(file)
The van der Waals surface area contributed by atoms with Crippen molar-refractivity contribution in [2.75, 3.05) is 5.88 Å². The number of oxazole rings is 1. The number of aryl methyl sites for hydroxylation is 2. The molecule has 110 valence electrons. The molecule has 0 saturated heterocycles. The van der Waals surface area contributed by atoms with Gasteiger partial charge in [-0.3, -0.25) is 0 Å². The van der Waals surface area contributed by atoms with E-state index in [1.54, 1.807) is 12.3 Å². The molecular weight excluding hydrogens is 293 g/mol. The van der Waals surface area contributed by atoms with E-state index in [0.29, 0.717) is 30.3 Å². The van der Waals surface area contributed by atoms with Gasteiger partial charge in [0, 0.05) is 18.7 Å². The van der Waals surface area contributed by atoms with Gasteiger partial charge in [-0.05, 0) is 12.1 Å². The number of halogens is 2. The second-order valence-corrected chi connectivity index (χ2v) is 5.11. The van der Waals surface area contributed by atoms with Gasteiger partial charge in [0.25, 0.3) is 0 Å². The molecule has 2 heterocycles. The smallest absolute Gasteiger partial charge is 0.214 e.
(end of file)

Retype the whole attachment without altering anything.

The van der Waals surface area contributed by atoms with Crippen molar-refractivity contribution in [2.75, 3.05) is 5.88 Å². The number of oxazole rings is 1. The number of aryl methyl sites for hydroxylation is 2. The molecule has 110 valence electrons. The molecule has 0 saturated heterocycles. The van der Waals surface area contributed by atoms with Gasteiger partial charge in [-0.3, -0.25) is 0 Å². The van der Waals surface area contributed by atoms with E-state index in [1.54, 1.807) is 12.3 Å². The molecular weight excluding hydrogens is 293 g/mol. The van der Waals surface area contributed by atoms with E-state index in [0.29, 0.717) is 30.3 Å². The van der Waals surface area contributed by atoms with Gasteiger partial charge in [0, 0.05) is 18.7 Å². The van der Waals surface area contributed by atoms with Gasteiger partial charge in [-0.05, 0) is 12.1 Å². The number of halogens is 2. The second-order valence-corrected chi connectivity index (χ2v) is 5.11. The van der Waals surface area contributed by atoms with Gasteiger partial charge in [0.25, 0.3) is 0 Å². The molecule has 2 heterocycles. The smallest absolute Gasteiger partial charge is 0.214 e.